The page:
I survived Elements and signed up for the 6pm Womens Only class. The ladies were all so friendly and I couldn't believe there were no chuckles when our coach pulled out the 20" box for me to work on my squat. Our warmup always ends with a 400m run which at that location involved running from the gym to an AutoZone down the street and back. Let's just say I didn't make it to the AutoZone before I was huffing and puffing and dizzy. Regardless, a lot of the girls gave me a high five on the way and told me I was doing a good job. What a way to kick off my first day of CrossFit. One of the workouts my first week was Annie which involves 50 each of double unders and sit ups, then 40 each, then 30 each, then 20 each, then 10 each and your goal is to complete all of that as quickly as possible. I don't think I had used a jump rope since kindergarten and I'm pretty sure I skipped the day where we learned how to properly jump rope. After fumbling around with it for quite a while I went over to try and do the sit ups. I kept at them, occasionally pulling myself up by the legs, and after less than 50 the coach called time and the workout was done. I hadn't even finished the first set. After class, the girls were kind enough to share stories from their first weeks and consistently reminded me that showing up and working through the WOD was a victory in and of itself.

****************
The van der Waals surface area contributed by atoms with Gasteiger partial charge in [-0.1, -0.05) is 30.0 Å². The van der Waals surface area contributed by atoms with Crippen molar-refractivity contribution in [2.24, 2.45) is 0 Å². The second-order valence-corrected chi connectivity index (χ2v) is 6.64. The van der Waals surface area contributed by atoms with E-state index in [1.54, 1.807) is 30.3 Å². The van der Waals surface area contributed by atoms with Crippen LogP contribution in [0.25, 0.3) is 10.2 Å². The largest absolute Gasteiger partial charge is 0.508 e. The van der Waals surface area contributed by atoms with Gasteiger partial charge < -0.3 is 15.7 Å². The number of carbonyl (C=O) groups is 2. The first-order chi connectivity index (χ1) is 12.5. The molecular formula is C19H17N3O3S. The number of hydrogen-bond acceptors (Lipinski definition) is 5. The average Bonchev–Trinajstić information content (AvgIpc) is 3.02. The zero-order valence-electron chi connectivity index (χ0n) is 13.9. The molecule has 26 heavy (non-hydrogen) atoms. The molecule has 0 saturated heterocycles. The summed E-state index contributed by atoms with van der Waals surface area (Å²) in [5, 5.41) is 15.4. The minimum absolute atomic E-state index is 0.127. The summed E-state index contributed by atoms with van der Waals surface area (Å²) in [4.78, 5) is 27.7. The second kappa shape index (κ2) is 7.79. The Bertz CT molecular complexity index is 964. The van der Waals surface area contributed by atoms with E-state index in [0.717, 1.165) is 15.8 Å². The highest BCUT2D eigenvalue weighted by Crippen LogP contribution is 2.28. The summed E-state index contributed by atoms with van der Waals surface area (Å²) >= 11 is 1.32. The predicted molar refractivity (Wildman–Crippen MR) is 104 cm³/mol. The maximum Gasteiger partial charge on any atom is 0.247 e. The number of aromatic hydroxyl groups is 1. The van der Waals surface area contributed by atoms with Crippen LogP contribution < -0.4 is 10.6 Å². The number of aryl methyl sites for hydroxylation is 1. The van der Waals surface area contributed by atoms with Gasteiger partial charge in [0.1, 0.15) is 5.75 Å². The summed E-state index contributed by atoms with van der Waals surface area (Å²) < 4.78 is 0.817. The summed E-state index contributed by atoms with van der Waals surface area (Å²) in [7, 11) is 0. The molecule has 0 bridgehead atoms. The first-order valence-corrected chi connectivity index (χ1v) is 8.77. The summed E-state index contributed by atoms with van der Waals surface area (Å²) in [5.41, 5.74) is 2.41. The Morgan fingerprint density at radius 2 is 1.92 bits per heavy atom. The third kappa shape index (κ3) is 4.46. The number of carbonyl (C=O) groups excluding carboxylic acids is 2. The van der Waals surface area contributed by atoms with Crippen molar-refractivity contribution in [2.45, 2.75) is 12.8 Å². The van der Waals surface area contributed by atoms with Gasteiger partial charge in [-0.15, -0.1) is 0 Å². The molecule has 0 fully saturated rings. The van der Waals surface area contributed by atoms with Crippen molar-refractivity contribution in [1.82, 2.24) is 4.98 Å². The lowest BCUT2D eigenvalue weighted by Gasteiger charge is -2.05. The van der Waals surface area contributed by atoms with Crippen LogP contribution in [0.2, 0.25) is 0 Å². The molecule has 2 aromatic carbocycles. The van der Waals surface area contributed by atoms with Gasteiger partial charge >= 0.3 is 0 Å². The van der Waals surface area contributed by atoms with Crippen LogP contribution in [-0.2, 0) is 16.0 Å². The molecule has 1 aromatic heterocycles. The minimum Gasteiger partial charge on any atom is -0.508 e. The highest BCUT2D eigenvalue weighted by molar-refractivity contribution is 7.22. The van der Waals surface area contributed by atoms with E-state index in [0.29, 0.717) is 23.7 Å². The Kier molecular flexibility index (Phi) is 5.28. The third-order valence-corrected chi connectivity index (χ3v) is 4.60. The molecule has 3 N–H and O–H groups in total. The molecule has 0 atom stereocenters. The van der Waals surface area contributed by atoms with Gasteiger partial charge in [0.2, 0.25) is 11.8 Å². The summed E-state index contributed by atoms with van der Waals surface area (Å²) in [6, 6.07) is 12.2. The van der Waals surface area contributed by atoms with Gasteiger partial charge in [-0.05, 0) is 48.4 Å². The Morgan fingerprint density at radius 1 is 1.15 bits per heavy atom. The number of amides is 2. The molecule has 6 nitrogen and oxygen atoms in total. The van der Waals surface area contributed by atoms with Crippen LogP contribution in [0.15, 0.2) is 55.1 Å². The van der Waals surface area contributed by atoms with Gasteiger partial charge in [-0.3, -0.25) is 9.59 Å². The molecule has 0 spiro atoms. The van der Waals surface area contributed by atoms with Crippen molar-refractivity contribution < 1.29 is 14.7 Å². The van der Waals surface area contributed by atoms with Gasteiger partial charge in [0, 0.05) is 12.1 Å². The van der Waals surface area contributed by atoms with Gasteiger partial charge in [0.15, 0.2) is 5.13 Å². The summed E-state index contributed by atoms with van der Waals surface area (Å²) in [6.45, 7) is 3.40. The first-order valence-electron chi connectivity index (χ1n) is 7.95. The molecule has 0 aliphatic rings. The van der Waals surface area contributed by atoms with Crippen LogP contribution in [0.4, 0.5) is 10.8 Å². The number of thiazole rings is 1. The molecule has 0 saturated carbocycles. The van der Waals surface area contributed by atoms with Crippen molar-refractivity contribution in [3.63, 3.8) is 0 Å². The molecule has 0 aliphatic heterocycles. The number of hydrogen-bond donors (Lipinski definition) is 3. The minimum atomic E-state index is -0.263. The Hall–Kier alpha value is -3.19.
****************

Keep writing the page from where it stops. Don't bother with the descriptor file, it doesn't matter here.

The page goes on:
I clung to that concept as the days went by and in what seemed like no time at all I was squatting to a med ball during the warm up. Then I finished the 400m run in the warmup without taking a break. Next thing you know it I finished an 800m run. I was almost in tears walking back in to the gym and one of my friends looked up and saw me and stopped what she was doing to give me a high five and tell me how awesome I was. Day after day I was racking up personal record after personal record. I got to call time in my first WOD and finished it completely. Then I ran a mile. Then I started squatting with weight. The hits just kept coming! Then came the day when I finally felt like I could describe myself as CrossFit. I had finally earned that description. Annie came back around in the rotation and I did every jump (single, I'm still working on the double unders) and every sit up and I got to ask my amazing coach, Carey, to give me my time. I sat on the mat and thought back to that first week when I had to get help getting up from a sit up and I had to fight back tears. I walked over to the whiteboard and proudly wrote my time, which was still longer than anyone else in the class, and I practically floated out to the lobby after stretching out.
Now I look forward to every day I get the pleasure of sweating it out with the amazing ladies in my class. I keep setting and reaching short and long term goals. I even added an extra day of training to get a better understanding of the various lifts when we work with weights. I love moving heavy weight and the strength I've developed over the past five months has changed my life. I walk with my shoulders back and every step is full of purpose. I am even competing for the first time on a team for the Iron Belle Challenge on Saturday. I love my life and I am loving my body and watching it change every day is such a joy to me.
So to anyone out there that has ever considered training, go for it. I can't recommend it enough. Find a supportive environment and, as Jen Cardella would say, do work, bitches. It is awesome. It may not be as simple as downloading an app, but it is worth every drop of sweat.
Go forth and conquer.
*The actual number is probably less than 100, but to a total newbie it felt like a million.